By Tanvir Ahmad Khan
May 25, 2011
On May 19, President Obama made the first ever reference of his presidency to the 1967 borders as the basis for a future Middle East peace process in an address directed towards Arabs and Muslims. The speech itself is largely an attempt to restore the salience of the United States to the outcome of the tumultuous events in the Middle East and North Africa by positioning Washington on the right side of the democratic upsurge. It needs a separate column while this short piece focuses only on his ideas about Israel and Palestine.
The month of May is marked by the two people for remembrance of their past suffering. Israel’s calendar has Yom Hashoa for the memory of the Holocaust, and Yom Hazikaron to remember those lost in its wars since 1948. For the Arabs, it is Naqba, the great catastrophe of dispossession and exile from their ancient homes as Israel tried to become a pure Jewish state. While the Jewish suffering is mostly in the past, the Naqba is a living reality. A two-state solution that has been the Holy Grail of the US-led peace process seems to be virtually dead. Belatedly, however, Obama has now signalled a revived interest in it. He did so on the eve of a belligerent visit to Washington by Prime Minister Nethanyahu and just before he goes to Europe. Amongst his reasons is a desire to weaken the Palestinian resolve to go to the United Nations in September for recognition and thus preserve the exclusive American control of the quest for settlement.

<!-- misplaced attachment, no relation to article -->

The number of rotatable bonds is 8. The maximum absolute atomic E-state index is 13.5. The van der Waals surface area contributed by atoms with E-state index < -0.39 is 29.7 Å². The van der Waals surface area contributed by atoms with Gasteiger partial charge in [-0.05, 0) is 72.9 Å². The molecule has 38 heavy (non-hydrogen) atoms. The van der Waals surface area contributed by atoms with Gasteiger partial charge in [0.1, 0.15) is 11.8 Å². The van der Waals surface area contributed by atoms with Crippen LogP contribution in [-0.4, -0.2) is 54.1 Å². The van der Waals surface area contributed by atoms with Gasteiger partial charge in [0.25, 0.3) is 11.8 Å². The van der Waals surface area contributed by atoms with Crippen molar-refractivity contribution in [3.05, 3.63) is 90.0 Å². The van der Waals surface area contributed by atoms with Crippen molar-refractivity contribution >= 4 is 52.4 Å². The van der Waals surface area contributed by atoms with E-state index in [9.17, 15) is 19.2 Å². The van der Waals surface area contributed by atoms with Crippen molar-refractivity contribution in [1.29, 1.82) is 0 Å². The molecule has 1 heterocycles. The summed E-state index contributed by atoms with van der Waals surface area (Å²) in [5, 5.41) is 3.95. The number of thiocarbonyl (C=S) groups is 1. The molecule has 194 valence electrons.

The Obama proposal of May 19 has already run into two difficulties: one, Nethanyahu has reacted violently to the reference to the 1967 border which he calls ‘indefensible’, and, two, Arabs find nothing new in his speech that would lure them back to negotiations.
The heightened public commemoration of Naqba this year comes straight from the Arab Awakening sweeping the Arab world. And yet, Israel demonstrated its insensitivity by gunning down the demonstrators. The same insensitivity defines Israel’s reaction to the unification of Hamas and Fateh brokered by Egypt engaged in the delicate task of reaching equilibrium between the revolutionary aspirations of its people and concerns for security and stability in its military establishment.
The Arabs have noted that Obama’s reference to 1967 borders, while a welcome change, was couched in a language fraught with dangerous possibilities. “We believe”, Obama said, “the borders of Israel and Palestine should be based on the 1967 lines with mutually agreed swaps, so that secure and recognised borders are established for both states”. The Fateh leadership has not been averse to land swaps but Israel’s relentless building of new settlements raises the spectre of the Arabs losing the entire Jordan River valley.
Obama has strongly dissuaded the Palestinians from following the UN route saying that “for Palestinians, efforts to delegitimise Israel will end in failure”. In the context of a two-state solution, he spoke of Israel as a “Jewish State”, thus implicitly supporting increasing discrimination against 1.4 million Arab citizens of Israel. It also pits the US against the Palestinian right of return. The president also said, rather regrettably, that the agreement between Hamas and Fateh ‘raises profound and legitimate questions for Israel’. Nethanyahu tells Mahmoud Abbas bluntly that he should choose between peace with Israel and Hamas. In Obama’s vision, Palestinians should have a “viable”, if defenceless state, and Israelis a “secure” state. In accommodating Israel’s uncompromising demands, he has delivered a speech which may not simply get enough traction to launch an effective new peace process.
Source: The News, Pakistan